Before me on the couch, she breastfeeds her second child, as she tells me about the difficulties she went through after she had her first.

“I had postnatal depression. I had a really hard time with that for a good long time. It was a huge struggle. And I wonder what it would have been like if I’d been in a more conventional job.”

Something she’d like to “shout from the rooftops” is how supportive Davis-Goff was.

“She was calling me all the time worrying about me, saying: take your time coming back. And when I did come back, I struggled. Concentration was very difficult, I had a bit of memory loss, lots of things were very challenging.”

Had she worked elsewhere, she doesn’t know if she’d have managed.

“I think it would have been a disaster. And instead, we adjusted and worked around that until I was able to get better, and get help and treatment. I think that’s incredible. The company has continued, and I’ve been able to have this intellectually rewarding career, and I’m not worried that I’ve been spat out and can’t come back, or that people think less of me.”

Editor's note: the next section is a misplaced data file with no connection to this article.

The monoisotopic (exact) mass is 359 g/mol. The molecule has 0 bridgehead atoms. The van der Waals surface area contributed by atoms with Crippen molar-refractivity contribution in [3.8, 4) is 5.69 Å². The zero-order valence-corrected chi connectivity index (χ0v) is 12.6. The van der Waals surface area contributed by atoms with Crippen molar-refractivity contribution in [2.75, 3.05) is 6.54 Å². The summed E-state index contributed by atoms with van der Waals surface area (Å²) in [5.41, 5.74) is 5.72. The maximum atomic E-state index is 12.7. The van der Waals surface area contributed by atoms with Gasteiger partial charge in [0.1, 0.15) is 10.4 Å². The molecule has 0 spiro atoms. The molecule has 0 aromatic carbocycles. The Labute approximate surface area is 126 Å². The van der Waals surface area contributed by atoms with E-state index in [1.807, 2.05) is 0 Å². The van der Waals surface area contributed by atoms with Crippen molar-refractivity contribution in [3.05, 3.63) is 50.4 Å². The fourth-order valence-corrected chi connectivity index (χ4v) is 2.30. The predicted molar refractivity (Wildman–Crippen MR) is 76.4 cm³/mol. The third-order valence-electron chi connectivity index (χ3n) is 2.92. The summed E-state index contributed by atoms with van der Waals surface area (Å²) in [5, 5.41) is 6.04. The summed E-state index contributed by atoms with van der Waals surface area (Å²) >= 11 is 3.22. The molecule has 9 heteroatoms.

This time around, Davis-Goff has encouraged her to take a year of maternity leave.

“I really think it’s radical for a company to be able to offer flexibility. I think it’s almost more powerful than money,” says Coen. “This country only offers six months’ statutory maternity, but the company can support me through this. I think that’s real feminism in action.”



To top